Tuesday, October 26, 2010

D&D Is so Passe

Since last winter, I've been playing free poker on Sunday nights at Win More Games. This is basically because the owner is friends with some guys who have a poker tournament business, because the store is mostly devoted to Magic: The Gathering. They have a small selection of board games, D&D books, and a few other things, but I'd guess 95% of their business is Magic. They have Magic events five or six nights a week and a devoted group of regular players. Still, the following conversation on Sunday surprised me:

I usually use a large, solid metal d20 as a card protector when I play poker. One of the other players noticed and inquired, "So you play Magic?"

"No," I said. "I enjoy almost everything else this store does, but I don't play Magic."

"But why else would you have a d20?"

Friday, October 22, 2010

I think I just failed a spot check

It's been a while since anyone's posted. So here's a D+D-related post. Interesting to me, anyway. Also, I heard that Lummox isn't doing so hot. Hope you get better soon.

This is from Gnome Stew.

The act of calling for the check has now alerted all the players that something important has happened, and if the player fails the roll, then the table is aware that they have missed something important. A disciplined group will play on, pretending to be unaware of the check and its failure, but even at the subconscious level the minds of the players want to take action or at least ready themselves for what is coming.

The old school solution for this was for the GM to make secret rolls on behalf of the players. Not every group is cool with this for a few reasons: The first, is the GM needs to keep copies of the character sheets behind the screen, otherwise asking the player for his skill level and then making a roll defeats the purpose. This just adds to the pile of papers and work the GM is already doing during the course of the game. The second and more controversial is that the GM makes a skill check for the player, and the player has no control of their fate. If the GM’s dice suck (technical term: negatively player biased) the players become victims to the outcome of the GM’s roll.

I have always been sensitive to the second issue, having been on the receiving end of some poorly rolled secret GM checks, resulting in several dead characters. Because of that, I hate to make rolls on behalf of my players. If my roll blows a player’s spot check, and the resulting ambush or trap kills one or more players, I feel that, that is on my hands. Because of this, I have tried to come up with two ways to empower my players to make the roll, but to conceal the outcome until the most dramatic moment.

Hidden Check 1: The Proxy Roll

Technique: In this case, I create a matrix: numbers by players. The numbers column is typically the same as the main dice rolling technique for the game ( 20 for D&D and Pathfinder, 12 rows for Conspiracy X, 20 for Corporation, etc). At the start of the game, I have the players then take the main die and roll and log the results in their column. The end result is there is a table of random numbers for each player. Then when the GM needs a check, I can either have the player roll or I can roll, consult the table to find the player’s roll.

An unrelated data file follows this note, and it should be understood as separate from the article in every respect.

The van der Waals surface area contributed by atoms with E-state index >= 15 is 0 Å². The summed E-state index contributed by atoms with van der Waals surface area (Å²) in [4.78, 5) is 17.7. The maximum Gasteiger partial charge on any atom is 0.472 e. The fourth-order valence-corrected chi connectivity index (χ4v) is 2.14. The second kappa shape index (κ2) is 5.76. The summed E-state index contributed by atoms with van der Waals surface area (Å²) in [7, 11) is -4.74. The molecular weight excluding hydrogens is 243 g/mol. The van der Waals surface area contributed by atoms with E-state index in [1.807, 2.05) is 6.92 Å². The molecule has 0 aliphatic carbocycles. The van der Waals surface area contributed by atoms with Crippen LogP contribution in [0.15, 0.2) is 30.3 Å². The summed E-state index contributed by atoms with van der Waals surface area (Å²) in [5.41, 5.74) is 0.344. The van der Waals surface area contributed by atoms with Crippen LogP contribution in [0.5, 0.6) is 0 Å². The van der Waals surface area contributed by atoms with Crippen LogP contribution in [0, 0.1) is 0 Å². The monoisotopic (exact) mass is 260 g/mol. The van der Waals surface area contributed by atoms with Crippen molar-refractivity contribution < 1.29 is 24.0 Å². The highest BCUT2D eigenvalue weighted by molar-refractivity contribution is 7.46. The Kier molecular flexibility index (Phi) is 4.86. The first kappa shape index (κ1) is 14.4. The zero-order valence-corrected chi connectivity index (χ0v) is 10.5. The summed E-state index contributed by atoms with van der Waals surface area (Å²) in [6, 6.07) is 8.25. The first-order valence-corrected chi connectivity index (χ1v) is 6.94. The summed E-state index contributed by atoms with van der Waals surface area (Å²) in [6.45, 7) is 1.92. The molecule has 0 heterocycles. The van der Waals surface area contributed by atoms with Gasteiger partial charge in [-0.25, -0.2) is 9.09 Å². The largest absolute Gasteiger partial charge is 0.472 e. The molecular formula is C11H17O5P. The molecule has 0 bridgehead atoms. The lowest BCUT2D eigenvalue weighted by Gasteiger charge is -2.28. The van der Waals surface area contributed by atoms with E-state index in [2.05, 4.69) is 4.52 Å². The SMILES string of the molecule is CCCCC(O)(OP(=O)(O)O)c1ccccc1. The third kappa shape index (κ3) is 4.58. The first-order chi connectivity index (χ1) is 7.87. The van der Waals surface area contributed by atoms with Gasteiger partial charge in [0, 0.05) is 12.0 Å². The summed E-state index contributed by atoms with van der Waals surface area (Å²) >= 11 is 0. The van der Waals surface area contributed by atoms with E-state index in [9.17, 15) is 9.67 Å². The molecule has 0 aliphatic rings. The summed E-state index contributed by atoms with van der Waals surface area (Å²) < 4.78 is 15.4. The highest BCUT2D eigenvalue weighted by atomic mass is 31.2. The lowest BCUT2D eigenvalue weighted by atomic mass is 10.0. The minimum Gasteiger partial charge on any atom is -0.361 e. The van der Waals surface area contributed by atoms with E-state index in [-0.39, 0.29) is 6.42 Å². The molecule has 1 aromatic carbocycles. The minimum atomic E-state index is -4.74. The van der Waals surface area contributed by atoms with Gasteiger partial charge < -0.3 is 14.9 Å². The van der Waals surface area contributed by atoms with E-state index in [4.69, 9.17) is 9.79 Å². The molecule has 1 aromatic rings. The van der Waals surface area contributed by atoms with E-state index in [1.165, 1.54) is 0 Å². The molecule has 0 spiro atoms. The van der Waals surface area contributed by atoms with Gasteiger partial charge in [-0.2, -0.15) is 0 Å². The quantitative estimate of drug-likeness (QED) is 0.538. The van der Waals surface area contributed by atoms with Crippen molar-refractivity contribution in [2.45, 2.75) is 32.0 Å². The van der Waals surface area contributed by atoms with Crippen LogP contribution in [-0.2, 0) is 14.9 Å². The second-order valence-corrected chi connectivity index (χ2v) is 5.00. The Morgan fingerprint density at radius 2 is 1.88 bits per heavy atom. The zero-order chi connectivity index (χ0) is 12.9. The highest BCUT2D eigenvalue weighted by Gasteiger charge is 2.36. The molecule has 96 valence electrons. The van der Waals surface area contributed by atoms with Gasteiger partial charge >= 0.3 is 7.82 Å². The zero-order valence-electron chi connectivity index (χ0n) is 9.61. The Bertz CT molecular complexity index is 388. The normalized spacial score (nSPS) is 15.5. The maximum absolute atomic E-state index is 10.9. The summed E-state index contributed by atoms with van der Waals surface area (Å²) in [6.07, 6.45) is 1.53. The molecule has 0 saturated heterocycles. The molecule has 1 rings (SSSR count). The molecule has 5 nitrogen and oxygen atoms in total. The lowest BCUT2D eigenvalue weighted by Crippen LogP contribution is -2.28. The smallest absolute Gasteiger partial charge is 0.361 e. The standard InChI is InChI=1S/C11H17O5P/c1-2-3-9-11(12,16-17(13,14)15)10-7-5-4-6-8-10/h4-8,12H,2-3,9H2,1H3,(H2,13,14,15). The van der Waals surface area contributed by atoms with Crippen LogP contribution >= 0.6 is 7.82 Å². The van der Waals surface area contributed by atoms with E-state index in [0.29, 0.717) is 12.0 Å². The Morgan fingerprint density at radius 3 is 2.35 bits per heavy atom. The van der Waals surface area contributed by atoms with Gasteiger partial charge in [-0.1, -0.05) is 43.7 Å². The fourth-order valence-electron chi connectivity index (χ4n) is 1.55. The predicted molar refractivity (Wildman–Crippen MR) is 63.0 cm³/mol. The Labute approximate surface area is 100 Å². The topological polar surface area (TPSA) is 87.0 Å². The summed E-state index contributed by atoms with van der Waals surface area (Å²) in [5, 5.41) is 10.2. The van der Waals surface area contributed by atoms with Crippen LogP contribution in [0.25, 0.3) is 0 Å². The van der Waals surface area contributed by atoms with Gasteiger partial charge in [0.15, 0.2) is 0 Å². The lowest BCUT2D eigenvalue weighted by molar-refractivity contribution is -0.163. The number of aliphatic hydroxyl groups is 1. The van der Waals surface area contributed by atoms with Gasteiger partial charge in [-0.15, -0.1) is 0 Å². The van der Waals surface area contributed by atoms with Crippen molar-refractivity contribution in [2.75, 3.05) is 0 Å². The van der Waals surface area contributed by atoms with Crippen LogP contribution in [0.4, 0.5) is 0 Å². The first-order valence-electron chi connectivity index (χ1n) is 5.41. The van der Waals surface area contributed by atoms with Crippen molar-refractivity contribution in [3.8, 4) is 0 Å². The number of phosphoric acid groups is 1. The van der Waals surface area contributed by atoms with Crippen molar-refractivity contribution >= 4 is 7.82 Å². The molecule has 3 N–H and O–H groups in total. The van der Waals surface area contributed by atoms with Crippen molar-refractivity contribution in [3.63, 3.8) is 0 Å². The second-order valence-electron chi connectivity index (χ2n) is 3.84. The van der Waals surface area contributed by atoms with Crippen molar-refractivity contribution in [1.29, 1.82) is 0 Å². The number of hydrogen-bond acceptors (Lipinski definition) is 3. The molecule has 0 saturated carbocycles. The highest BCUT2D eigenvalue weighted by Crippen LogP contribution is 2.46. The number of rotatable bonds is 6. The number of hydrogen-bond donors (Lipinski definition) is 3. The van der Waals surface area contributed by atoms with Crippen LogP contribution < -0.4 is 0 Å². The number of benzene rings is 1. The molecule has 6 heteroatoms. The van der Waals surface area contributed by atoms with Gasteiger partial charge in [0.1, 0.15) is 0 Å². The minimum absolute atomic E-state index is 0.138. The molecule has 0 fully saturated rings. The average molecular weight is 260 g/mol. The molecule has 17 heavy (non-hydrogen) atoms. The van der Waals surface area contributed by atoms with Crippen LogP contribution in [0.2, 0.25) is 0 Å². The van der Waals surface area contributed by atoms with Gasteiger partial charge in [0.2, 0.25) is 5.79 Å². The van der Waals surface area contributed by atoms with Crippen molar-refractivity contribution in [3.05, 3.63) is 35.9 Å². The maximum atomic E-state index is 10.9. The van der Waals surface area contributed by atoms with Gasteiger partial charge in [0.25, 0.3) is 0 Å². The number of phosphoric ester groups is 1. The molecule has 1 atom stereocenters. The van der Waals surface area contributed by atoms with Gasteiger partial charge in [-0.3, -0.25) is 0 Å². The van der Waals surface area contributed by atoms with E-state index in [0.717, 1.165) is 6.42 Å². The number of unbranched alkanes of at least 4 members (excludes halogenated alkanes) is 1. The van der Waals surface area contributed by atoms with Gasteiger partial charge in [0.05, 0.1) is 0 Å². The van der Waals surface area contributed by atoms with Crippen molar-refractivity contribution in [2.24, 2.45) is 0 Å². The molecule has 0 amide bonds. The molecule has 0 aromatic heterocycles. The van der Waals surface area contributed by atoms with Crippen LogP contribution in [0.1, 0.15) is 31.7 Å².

What I like about this technique, is that the technique combines the players rolls, with the ability for the GM to make a secret roll when needed. I have also used this matrix for the players when I want them to make a skill check, that is not a secret, but I don’t want them to know the outcome (such as knowledge check). I have the players make a roll, and then I find the number on the table, and determine the outcome of the check. This is great for things like Gather Information, Knowledge Checks, and Spot checks.

Hidden Check 2: The Covered Roll

Technique: In this case, there is a roll that needs to be made, where the outcome will have an effect on an upcoming scene, such as a hacking check to plant a virus in the security system so that later in the day the system goes offline during the robbery. The player is aware of the need to make the check, and the action for the check is done in an early prep scene. It is more dramatic not knowing the outcome before the scene where the outcome comes to fruition. What I like to do for these checks is to have the player place their dice in a dice cup, shake, and then flip the cup upside down on the table, and leave it. Then at the appropriate time during the game, when the outcome needs to be known, the player lifts the cup and reveals the roll.

What I like about this technique is that the player makes the roll, but the cup hides the outcome from everyone (including the GM), at the table. There is a real tension with the covered dice sitting on the middle of the table. Sometimes if a GM knows the outcome of a secret roll, they can consciously or unconsciously narrate the scene around the known outcome, before the outcome is revealed to the players. By the outcome being concealed from everyone, the GM cannot affect the story and everyone at the table shares in the reveal of the dice.